Audio quality taking a beating from "cable cut" consumers and streaming companies
High Quality Audio is under siege.
As the options for entertainment explode around us, audio is once again sucking hind tit.
I attach a link to a report from the "Streaming Media East" conference in New York last month. The conference seemed focused on the issues of complaint by consumers who have (mistakenly in my view) decided to "cut the cord" to their cable TV provider, replacing this programming with streaming apps on some other device (Apple TV, Amazon Fire, etc).
And the issues that seemed to garner the most attention are "picture" related. Programs too slow to start streaming. Sports programming that lags "live" by 30 seconds or more. Lack of 60 frame support. All of these ON TOP of the usual complaints of glitches, buffering stalls, etc.
For those (like me) who really subscribe to the George Lucas statement that “sound and music are 50% of the experience”, this is just a continuation of the devaluing of the audio experience by those that are selling our work to the public.
And while the story shared here took the optimistic view that "streaming TV has the potential to surpass cable TV in quality". What a load of crap they’re selling! Cable TV has yet to surpass broadcast TV signals, and that’s with the incredibly flawed ATSC 2 system we currently use. (Picture discussion for another time. . although I haven’t seen a “smooth camera pan” in years due to all the data compression and missing frames).
NONE OF THIS GIVES ME ANY COMFORT!
Hulu said “surround sound is on our radar”, and Fox admitted “Dolby is at the bottom of our wish list”, blaming the lack of support on viewers who aren’t “asking for it”. This last statement is probably true, although irrelevant. Virtually all of this programming, whether created for the cinema or commercial television, was created with surround sound when produced. What gives these companies the right to streamcast these programs with inadequate audio?
As someone who has participated for decades in Standards-writing organizations, including over 25 years at the SMPTE, I’ve witnessed the process change from quality-driven to “what’s best for the tech companies”. A case in point is Dolby. During the writing of the Digital Cinema Standards, Dolby repeatedly pushed Dolby Digital for the new Standard, despite it being extremely bandwidth limited with known serious artifacts and generally poor audio quality. They pushed it with the argument that it “saved more data for picture quality”. As most known, the Digital Cinema Standard as approved carries full-bandwidth, AES audio channels without any data compression or reduction.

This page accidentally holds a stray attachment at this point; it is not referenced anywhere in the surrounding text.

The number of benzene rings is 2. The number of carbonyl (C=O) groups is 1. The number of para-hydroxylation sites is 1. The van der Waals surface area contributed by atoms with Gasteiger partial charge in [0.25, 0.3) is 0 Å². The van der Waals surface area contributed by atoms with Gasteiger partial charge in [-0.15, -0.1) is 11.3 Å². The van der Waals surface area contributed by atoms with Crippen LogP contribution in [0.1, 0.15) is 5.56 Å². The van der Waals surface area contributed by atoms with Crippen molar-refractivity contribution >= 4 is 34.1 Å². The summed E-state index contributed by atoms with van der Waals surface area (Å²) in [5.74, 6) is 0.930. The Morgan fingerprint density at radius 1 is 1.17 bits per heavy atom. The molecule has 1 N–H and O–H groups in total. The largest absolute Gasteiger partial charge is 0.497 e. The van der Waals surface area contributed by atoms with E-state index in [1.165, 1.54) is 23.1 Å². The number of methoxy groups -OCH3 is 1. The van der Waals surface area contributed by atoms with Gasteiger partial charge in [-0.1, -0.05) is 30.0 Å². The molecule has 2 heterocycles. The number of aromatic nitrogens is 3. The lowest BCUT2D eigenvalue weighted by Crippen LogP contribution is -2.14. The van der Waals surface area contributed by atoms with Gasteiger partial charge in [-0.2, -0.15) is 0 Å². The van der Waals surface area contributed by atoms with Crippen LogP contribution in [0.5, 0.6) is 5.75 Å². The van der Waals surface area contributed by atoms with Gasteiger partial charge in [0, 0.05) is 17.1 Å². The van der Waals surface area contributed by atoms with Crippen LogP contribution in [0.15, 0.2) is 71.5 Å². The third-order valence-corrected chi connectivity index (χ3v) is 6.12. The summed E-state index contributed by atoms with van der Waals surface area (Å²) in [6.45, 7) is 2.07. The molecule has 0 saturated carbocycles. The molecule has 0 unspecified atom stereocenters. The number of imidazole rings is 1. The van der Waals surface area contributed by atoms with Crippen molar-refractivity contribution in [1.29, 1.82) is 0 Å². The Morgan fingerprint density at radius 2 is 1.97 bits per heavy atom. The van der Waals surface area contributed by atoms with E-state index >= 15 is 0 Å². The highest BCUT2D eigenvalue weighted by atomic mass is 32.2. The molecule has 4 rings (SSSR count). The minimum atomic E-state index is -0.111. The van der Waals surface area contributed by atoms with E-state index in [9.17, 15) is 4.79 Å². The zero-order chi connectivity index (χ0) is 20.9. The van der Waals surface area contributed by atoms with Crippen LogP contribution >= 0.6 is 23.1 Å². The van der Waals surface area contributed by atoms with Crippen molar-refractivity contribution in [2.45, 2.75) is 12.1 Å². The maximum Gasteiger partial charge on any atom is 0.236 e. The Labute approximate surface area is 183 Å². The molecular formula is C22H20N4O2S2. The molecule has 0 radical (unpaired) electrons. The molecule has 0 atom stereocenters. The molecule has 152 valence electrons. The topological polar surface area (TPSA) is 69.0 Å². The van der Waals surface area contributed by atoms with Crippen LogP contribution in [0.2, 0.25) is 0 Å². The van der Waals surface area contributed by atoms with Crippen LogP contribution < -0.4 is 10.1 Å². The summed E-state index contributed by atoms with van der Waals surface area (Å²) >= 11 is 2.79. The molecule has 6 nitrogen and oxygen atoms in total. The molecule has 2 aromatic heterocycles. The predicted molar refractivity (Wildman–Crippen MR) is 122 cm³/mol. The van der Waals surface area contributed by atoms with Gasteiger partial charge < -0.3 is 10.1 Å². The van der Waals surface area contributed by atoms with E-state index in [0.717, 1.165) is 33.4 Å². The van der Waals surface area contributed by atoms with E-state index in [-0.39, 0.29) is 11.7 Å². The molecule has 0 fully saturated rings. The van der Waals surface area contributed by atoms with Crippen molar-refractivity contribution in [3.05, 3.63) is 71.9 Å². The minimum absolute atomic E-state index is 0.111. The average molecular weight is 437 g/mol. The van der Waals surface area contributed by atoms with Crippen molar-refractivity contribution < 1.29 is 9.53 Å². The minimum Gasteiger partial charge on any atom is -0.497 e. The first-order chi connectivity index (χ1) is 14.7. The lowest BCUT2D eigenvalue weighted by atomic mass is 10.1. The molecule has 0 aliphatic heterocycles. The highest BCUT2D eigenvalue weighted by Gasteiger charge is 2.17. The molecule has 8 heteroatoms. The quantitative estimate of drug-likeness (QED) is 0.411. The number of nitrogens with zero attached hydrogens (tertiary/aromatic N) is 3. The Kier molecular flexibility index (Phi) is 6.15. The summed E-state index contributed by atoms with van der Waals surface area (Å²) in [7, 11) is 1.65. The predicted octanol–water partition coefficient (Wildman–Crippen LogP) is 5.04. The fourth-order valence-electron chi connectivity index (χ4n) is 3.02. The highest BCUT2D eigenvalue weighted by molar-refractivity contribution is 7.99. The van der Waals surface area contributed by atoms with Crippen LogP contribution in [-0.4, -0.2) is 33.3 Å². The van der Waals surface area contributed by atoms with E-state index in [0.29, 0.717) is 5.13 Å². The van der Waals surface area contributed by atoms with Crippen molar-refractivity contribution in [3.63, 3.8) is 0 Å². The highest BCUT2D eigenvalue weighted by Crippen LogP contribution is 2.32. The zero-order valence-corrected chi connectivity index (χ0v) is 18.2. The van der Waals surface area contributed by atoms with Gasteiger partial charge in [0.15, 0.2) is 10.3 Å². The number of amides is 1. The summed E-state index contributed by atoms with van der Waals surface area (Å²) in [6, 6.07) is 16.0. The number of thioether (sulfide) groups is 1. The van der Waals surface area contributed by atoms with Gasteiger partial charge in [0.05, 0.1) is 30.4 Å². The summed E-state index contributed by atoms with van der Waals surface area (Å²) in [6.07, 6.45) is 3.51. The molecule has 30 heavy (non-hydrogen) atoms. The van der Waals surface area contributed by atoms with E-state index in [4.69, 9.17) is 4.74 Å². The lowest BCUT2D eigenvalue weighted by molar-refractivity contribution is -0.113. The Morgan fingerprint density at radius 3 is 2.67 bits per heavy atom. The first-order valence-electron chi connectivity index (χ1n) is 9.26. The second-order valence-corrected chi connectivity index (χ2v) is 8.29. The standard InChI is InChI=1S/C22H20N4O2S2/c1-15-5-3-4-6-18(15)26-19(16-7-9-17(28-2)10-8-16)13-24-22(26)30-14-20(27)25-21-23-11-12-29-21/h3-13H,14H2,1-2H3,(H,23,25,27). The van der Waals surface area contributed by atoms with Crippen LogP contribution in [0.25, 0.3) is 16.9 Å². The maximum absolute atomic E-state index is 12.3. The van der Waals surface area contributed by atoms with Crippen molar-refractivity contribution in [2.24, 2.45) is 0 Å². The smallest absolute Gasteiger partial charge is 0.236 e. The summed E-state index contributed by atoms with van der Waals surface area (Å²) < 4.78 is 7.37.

This meant that when Hollywood fully switched over to Digital Cinema, there would be no need for Dolby, or the Dolby Logo, on anything coming out of Hollywood. It was little surprise when Dolby (by purchasing a French company) suddenly showed up with a new “Dolby Atmos” logo that could be jammed into the movie credits. Never mind that Atmos is the worst of the immersive sound formats (much as Dolby Digital was the worst of the cinema formats). And with Dolby providing upwards of $1M in funding to SMPTE and filling the voting groups with Dolby personnel, their work is complete.
It’s about the logos, not the technology.
In fact, some of the streaming channels have the ability to “trigger” the surround decoding in your home theater system even though they’re not actually sending the data thru.
Is this just a continuation of the denigration of audio quality at the altar of convenience? That’s what the iPod was all about - and engineers at the AES struggle to regain the “quality” argument in any meaningful way. Most home TV viewers struggle to understand even the dialog from thinner-than-thin TV panels that have the world’s worst speakers firing of the back of the set.
It’s chaos. It’s time audio engineers get involved in pushing back. Clearly the audio companies that SHOULD be taking a leadership position have no interest in doing so. The product being streamed on Hulu, Netflix, or a major network like Fox or NBC already have the "surround sound" logo on them. Actually DELIVERING this quality experience is of no consequence to them. Once the "logo" is on a product, their work is done. Actually getting the product used is just as irrelevant as providing a quality audio experience to the consumer.